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Organisation Capacity Building

We support local education organisations to provide high quality education to children and adults on the move by providing training, resources, mentoring and other capacity building initatives. 

Context

The humanitarian crisis

The situation connected to migration in Greece is constantly changing and varies across the country. Currently, with the pandemic and frequent changes in government regulations, things have been in flux and uncertain.

 

Depending on the case (stage in the asylum procedure, age of the children in families, status of vulnerability) the living conditions regarding housing accommodation, cash assistance or enrolment of children at schools are very different.

 

On both the islands and mainland, camps are overcrowded and working at above their capacity. In such cases, the conditions are inhumane as any facilities are strained, often being shared by numbers which are above and beyond what is intended.

 

In cities like Athens and Thessaloniki, many people are living homeless. Before September 2019 hundreds of people lived in squats, abandoned buildings that were occupied in order to provide shelter to displaced families and individuals. After waves of evictions carried out by the government, hundreds of families have been forced to be uprooted and moved to camps in remote locations away from the city.

Access to education

In this steady emergency situation Non Formal Education (NFE) projects working across the country aim to provide skills, abilities and services that are essential for all human beings. They work to promote autonomy and facilitate integration in Europe, as well as to provide safe spaces where people, independently of their origin and circumstances, gather together and socialise.

These are mostly small, volunteer-led organisations. They provide classes to adults in English and other languages, as well as vocational courses, ICT literacy and employability. Many also offer non-formal, supplementary education support to children. Children and young people are supposed to enrol in local schools, but for the majority, a large number of barriers mean they are not attending.

For many families, one of the contributing factors to their decision to leave their home country was to provide their children with an education that, for many different reasons, was not available there. We often encounter children who have been out of school for 5 or more years, or have never been. Their school may have been affected by conflict and they then spent 2-3 years traveling to Greece, with no access to education during their journey.

For adults, most people have come to Europe in search of a better life. However, inadequate knowledge of the English language is encountered. Therefore for many, the first aim is to learn English. Because people are often unsure about which country they will be resettled in. English is the safest option because it can be used as a second language across Europe. Many are also in need of vocational training and ICT literacy programmes to help them build up their skills in order to access the labour market in their new home.

These organisations are often achieving a huge amount through a small team on a tight budget. Often there are multiple programmes they offer as well as education, such as food and clothing distribution. They frequently encounter challenges relating to the poor humanitarian standards their students are living in, changing rules and protocols and student numbers changing as people are moved from camp to camp.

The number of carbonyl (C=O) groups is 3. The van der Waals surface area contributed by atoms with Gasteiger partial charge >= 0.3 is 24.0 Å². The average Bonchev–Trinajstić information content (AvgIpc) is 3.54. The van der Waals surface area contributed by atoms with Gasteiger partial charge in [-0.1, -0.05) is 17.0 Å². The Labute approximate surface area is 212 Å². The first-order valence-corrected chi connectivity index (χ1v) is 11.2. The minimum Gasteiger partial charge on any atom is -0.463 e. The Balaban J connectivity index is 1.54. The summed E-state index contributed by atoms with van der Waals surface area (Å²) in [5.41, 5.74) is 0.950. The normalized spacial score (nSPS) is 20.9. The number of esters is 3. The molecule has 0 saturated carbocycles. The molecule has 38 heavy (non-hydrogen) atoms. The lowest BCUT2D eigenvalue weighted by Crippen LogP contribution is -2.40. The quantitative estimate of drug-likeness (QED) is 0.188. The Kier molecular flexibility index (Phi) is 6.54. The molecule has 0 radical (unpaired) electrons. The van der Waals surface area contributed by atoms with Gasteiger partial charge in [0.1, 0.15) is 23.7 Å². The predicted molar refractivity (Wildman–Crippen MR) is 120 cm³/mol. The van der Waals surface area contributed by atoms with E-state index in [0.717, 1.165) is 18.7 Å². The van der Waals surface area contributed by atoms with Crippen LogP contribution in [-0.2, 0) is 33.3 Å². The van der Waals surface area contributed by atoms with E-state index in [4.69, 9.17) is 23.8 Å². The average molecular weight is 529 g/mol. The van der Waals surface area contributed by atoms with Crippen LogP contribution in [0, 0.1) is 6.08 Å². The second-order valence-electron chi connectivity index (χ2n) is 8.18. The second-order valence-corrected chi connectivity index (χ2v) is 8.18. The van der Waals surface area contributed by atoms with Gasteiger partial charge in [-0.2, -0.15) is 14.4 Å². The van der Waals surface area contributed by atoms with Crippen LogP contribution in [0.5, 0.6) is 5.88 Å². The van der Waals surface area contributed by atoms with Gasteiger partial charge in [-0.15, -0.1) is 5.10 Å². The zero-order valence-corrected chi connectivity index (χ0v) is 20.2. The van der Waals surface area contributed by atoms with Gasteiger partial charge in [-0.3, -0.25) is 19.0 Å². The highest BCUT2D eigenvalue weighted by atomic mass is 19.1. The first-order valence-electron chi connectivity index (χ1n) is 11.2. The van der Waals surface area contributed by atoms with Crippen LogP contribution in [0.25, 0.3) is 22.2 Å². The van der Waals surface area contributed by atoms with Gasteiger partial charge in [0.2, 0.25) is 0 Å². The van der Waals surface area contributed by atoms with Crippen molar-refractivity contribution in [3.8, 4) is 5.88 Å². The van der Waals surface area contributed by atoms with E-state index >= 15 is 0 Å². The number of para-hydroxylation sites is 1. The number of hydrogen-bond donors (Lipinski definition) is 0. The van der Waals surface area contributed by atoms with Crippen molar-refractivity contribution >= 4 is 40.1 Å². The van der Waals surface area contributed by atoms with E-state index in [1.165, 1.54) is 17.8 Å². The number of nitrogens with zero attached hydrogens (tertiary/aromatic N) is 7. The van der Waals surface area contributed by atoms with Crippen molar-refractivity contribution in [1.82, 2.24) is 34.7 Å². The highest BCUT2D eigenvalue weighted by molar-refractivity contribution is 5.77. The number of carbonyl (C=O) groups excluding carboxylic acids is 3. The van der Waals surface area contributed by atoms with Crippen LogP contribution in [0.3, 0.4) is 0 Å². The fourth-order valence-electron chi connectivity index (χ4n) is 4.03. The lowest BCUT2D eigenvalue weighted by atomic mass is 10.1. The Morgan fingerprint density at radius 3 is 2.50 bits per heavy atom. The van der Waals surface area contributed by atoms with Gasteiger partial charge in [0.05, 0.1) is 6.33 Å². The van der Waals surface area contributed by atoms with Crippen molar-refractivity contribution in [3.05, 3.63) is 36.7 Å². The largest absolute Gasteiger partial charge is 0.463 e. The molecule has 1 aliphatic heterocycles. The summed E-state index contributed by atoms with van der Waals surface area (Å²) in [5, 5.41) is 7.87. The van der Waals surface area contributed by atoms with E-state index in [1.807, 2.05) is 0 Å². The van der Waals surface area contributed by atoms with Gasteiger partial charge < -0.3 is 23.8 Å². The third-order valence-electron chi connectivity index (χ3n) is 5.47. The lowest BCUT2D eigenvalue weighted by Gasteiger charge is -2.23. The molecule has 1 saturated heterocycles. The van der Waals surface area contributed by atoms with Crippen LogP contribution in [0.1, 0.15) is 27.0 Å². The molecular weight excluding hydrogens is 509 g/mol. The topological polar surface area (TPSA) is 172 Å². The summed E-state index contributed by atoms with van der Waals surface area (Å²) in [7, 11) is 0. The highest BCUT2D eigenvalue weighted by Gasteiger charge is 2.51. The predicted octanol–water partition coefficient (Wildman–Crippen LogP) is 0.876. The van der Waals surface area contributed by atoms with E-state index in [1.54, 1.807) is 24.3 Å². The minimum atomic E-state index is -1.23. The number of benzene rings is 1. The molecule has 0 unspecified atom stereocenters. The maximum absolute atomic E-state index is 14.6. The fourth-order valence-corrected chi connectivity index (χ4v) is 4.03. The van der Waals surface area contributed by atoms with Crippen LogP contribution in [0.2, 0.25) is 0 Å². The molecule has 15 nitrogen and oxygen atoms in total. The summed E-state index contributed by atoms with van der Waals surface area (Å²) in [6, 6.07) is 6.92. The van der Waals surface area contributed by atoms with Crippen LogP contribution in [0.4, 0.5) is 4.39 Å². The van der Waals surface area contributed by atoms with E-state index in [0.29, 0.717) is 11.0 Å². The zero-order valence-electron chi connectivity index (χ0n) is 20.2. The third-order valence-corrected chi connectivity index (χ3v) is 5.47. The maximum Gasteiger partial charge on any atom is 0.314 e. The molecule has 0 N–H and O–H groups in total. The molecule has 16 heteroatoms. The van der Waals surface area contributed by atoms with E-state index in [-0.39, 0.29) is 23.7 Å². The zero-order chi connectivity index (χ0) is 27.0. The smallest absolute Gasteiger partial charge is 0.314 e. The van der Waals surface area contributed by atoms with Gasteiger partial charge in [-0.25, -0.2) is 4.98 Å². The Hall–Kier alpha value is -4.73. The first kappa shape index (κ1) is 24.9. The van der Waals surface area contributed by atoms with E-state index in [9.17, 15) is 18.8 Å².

We provide the support and training needed for teachers and coordinators that organisations may not have capacity to conduct themselves. 

The programme

RefugeeEd currently provides two grassroots actions in response to the above needs, in order to improve the quality of education available to people on the move.

 

Those interested in supporting our mission can volunteer as a teacher with one of our partner organisations who operate in mainland Greece and on the islands. Or they can join our pool of education specialists to create capacity building and training for staff and volunteers of organisations.

Outcomes

The work of education organisations is enhanced by the helping hand of field volunteers; meanwhile volunteer teachers gain new experiences that they can draw on in their practice when they return home.

Through training and capacity building, education specialists improve the quality of educational and operational processes of local organisations. This enables people on the move to access a good education.

Since 2018 there have been...

54

education specialists, providing training and mentoring to local organisations

40+

workshops and webinars delivered on key topics in education and the refugee context

60+

partner organisations working with us

Following refugeeEd training...

85%

of participants were strongly satisfied with their participation

86%

of participants felt confident to practise new tools that they learnt during the training. 

Moving forward

Part of our strategic plan is to expand our projects to other  EU and non EU countries where access to education is limited or impossible due to the current humanitarian crisis. We aim to continue motivating more educators to actively participate in our mission and work towards creating sustainable education systems within the communities we work for. 


If you are part of an organisation that works with education for people on the move and would like to partner with us, please reach out to coordination@refugeeEd.com.

Image by salvatore ventura
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It was good to have a space to talk about the experience of teaching as an informal teacher and to listen to the viewpoint of qualified teachers. It was nice to have the positives of informal teaching experiences acknowledged as well.